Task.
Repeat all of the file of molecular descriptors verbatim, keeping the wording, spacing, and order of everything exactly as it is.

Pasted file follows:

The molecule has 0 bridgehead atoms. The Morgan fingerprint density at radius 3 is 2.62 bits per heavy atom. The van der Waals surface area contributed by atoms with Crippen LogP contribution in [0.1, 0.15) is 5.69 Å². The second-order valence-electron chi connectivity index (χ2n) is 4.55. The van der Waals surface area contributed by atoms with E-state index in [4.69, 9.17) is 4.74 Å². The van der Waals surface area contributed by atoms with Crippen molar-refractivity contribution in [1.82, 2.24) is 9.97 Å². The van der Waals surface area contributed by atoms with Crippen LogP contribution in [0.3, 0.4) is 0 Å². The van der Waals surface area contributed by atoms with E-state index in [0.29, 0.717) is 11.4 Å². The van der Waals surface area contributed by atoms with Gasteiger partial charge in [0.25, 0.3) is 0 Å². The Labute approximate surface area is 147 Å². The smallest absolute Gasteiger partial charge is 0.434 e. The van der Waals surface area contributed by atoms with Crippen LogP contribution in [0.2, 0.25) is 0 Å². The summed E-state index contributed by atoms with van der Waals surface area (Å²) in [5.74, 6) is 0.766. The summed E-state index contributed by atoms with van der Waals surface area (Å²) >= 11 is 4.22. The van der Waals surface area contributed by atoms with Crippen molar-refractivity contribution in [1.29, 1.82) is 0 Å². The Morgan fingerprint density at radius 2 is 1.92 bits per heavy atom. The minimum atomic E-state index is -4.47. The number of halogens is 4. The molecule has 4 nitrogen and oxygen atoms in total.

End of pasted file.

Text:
The molecule has 0 bridgehead atoms. The Morgan fingerprint density at radius 3 is 2.62 bits per heavy atom. The van der Waals surface area contributed by atoms with Crippen LogP contribution in [0.1, 0.15) is 5.69 Å². The second-order valence-electron chi connectivity index (χ2n) is 4.55. The van der Waals surface area contributed by atoms with E-state index in [4.69, 9.17) is 4.74 Å². The van der Waals surface area contributed by atoms with Crippen molar-refractivity contribution in [1.82, 2.24) is 9.97 Å². The van der Waals surface area contributed by atoms with Crippen LogP contribution in [0.3, 0.4) is 0 Å². The van der Waals surface area contributed by atoms with E-state index in [0.29, 0.717) is 11.4 Å². The van der Waals surface area contributed by atoms with Gasteiger partial charge in [0.25, 0.3) is 0 Å². The Labute approximate surface area is 147 Å². The smallest absolute Gasteiger partial charge is 0.434 e. The van der Waals surface area contributed by atoms with Crippen LogP contribution in [0.2, 0.25) is 0 Å². The summed E-state index contributed by atoms with van der Waals surface area (Å²) in [5.74, 6) is 0.766. The summed E-state index contributed by atoms with van der Waals surface area (Å²) >= 11 is 4.22. The van der Waals surface area contributed by atoms with Crippen molar-refractivity contribution in [1.29, 1.82) is 0 Å². The Morgan fingerprint density at radius 2 is 1.92 bits per heavy atom. The minimum atomic E-state index is -4.47. The number of halogens is 4. The molecule has 4 nitrogen and oxygen atoms in total.